Psalm 50:1-6; Mark 9:2-10

February 21, 2020

– Transfiguration

Psalm 50

If that is David’s psalm, 900-1000 years later, God did shine forth.

Mark 9

Jesus shone forth.  Through God’s present Holy Spirit, the glory of God in Christ shone forth.  What is that shining all about, though?

One moment, all is normal.  Jesus invites three of his closest disciples and friends to go up on a mountain.  I have seen the historical mountain, the one identified today as that mount.  It stands up above the other mountains and hills around.  Jesus and the disciples go up there for who knows what.  At least that is in the mind of James, John, and Peter.  We can safely assume they do not know what they are in for.

The next moment, all heaven is breaking loose.  A peaceful, day-like-every-other-day moment is shattered by complete change in Jesus’ appearance, a blinding change – that shining that only comes from God. Moses and Elijah miraculously appear, the two biggest figures in Jewish history, the lawbringer and the chief prophet – maybe something like George Washington and Martin Luther King, Jr. for us.  How did the disciples even recognize them?  There were certainly no history books back then.  Maybe God’s Spirit dramatically filling our space made it so incredibly obvious.  Peter (like the others) is terrified out of his mind.  He does not know what to do but thinks he needs to do something, so he offers to build those little shelters, tents, booths, to honor them.    And then for the second and only other time, God directly speaks into the Gospel story – this is my special one, listen to him.  This entire experience is careening off the rails; this is way too much to try to comprehend, mind blowing, like nothing they had ever beheld, and then just like that, everything is back to normal the way it was before, just like it never happened.  Moses is no longer there.  Elijah is no longer there.  Just Peter gathering wood for booths and looking kind of silly.

This could so easily be some big movie scene: silence/terrifying brilliance and glory/silence.  It has the weight of tremendous dramatic effect.

After everything else was gone, all that was left was the memory of that brilliance.  The glory of Jesus was burned on their thoughts and hearts, the glory shining forth.  They had never seen bright shining like that and never would, again.  We should appreciate that juxtaposed against a world that had no dazzling human made lights, no Hollywood magic, no ability to capture and share brilliant glory other than by word, not even a light switch – the radiance of Jesus would have been staggering, AND he told them to say NOTHING.  It is stark just how jarring these notions must have been, to see something so powerful in silence.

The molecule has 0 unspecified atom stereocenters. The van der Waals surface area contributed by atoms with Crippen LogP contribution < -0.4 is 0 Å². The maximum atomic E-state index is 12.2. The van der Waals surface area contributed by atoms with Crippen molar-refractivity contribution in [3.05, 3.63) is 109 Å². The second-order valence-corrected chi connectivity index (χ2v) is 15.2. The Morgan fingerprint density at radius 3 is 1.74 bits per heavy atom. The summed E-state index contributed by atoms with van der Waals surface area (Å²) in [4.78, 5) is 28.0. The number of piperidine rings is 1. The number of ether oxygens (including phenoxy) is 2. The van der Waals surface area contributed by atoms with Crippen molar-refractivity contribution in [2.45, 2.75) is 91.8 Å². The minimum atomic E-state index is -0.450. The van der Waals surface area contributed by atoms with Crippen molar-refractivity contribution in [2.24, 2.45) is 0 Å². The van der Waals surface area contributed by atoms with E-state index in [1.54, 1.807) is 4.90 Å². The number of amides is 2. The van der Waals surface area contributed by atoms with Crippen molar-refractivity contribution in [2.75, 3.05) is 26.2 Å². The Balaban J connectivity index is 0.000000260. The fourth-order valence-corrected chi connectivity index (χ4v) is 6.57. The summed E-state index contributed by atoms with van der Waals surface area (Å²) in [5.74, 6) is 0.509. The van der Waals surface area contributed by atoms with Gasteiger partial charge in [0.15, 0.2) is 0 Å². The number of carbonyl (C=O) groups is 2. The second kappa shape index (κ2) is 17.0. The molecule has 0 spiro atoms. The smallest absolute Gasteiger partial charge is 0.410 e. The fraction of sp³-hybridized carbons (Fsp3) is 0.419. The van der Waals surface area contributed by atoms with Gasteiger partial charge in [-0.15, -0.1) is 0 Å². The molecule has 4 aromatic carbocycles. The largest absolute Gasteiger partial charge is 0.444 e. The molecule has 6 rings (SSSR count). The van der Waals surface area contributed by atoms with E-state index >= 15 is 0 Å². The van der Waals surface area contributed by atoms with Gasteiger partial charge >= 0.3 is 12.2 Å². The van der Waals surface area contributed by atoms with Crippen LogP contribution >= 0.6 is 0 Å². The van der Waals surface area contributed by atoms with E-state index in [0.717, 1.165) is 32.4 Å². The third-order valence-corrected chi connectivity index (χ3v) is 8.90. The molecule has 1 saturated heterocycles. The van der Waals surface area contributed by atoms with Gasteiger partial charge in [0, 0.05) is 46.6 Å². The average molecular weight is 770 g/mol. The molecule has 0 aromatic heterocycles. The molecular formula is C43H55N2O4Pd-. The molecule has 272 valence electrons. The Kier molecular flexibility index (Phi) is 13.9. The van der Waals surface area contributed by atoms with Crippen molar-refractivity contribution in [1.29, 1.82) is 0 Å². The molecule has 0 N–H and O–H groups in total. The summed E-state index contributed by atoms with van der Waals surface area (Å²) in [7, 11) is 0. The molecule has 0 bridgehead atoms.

As I composed these thoughts, I was sitting in the dark myself where just a small, weak light could stand out in dynamic ways.  It is something profound the way light can pierce the darkness with its shining.  And I think that is the point.

Right here in the gospel story, Jesus was starting to enter the deeper, darker times of his life.  In Mark’s Gospel, we get this picture of God’s glory shining through Jesus right in the middle of occasions when Jesus begins to speak openly about his death.  More openly, more plainly, Jesus is admitting what is coming.  Peter, just before this passage, identified Jesus as the Messiah, and Jesus told him that he must suffer and die.  And then, Jesus told his disciples that they all must take up their cross and follow him.  That is about the most shocking thing Jesus could have ever said.  He was setting them up for something completely different.  In a way, he is saying, “You think you know what is coming, but you have no idea.  Even when I tell you, you still have no idea.  The truth, the power, the Kingdom is bigger than you can imagine.”

This passage is the lynchpin in Jesus’ life-work between his earthly ministry and his divine appointment on the cross.  We call this story the transfiguration because Jesus was transfigured and his appearance changed, but it is hard to even know what that means.  We have never seen anything like it ourselves, but this is key from getting from the teacher, preacher, healer Jesus to the Lord, Son of God, Messiah who died on a cross and rose from the dead.  Oftentimes, we are not really quite so sure what to do with this story so we pretty much skip it over.  Also, since we are right at the beginning of the season of Lent, this passage is associated with this season of hardship, darkness, and death.  Transfiguration wins no one’s favorite special day.